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Scouting for Girls

The Movement begins

"Partners and comrades, rather than dolls..."

The first girl guides gatecrashing the boys' event at Crystal Palace The records of the first Poole Girl Guides (Lady Baden-Powell's Own) 1913

When Lord Baden-Powell was asked who started the Girl Guides his reply was:

“They started themselves when they first attended the Crystal Palace Rally 1909.”

A group of intrepid young women, wanting to be included, had crashed a big Boy Scout rally at Crystal Palace in 1909 dressed in full Scout uniform (see next story). 

Baden-Powell supported the idea of scouting girls, stating that “Girls must be partners and comrades rather than dolls”. He persuaded his sister Agnes to organise the “Girl Guides” movement and in 1912 she published the Handbook for Girl Guides, taking much of the material from Scouting for Boys. In 1918 Baden-Powell’s wife Olave became Chief Guide of England, and World Chief Guide in 1930.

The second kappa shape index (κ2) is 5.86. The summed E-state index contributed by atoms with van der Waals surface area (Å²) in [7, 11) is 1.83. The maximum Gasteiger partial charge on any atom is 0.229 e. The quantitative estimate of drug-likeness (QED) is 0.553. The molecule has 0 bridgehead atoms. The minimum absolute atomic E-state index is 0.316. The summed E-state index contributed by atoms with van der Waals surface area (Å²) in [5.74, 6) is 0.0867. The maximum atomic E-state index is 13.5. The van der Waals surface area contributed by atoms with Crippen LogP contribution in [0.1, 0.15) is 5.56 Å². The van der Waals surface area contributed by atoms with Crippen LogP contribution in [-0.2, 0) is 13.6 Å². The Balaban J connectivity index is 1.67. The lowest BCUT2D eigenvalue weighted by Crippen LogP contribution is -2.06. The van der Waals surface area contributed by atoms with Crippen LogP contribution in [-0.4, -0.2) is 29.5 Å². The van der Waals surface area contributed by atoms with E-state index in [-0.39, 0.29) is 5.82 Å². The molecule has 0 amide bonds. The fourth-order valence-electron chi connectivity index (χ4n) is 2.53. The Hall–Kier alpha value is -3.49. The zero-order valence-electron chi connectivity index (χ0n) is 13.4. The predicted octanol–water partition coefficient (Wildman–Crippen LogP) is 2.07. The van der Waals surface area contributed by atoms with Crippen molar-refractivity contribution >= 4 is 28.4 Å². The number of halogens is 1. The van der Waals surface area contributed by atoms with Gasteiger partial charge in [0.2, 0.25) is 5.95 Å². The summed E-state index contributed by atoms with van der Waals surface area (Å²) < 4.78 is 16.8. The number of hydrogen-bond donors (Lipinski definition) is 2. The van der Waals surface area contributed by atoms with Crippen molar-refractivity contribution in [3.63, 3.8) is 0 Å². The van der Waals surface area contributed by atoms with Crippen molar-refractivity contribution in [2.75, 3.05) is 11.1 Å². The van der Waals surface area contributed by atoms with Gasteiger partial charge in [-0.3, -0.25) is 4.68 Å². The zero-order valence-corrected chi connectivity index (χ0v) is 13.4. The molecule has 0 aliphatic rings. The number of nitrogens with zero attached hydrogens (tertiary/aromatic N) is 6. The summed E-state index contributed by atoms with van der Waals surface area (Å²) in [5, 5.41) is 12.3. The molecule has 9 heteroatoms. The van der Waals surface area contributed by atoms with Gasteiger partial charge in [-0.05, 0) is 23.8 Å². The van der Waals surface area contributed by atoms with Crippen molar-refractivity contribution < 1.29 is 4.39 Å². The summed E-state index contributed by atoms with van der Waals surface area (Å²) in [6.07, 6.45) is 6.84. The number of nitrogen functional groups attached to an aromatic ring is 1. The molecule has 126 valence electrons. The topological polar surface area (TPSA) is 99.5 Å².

Dorset’s first company of Girl Guides was formed in Poole in 1913.

By 1922 the number of Girl Guides in Britain exceeded the number of Boy Scouts, and has done so ever since. Worldwide there are now some ten million members of the Guiding Movement.

Images copyright of The Guide Association

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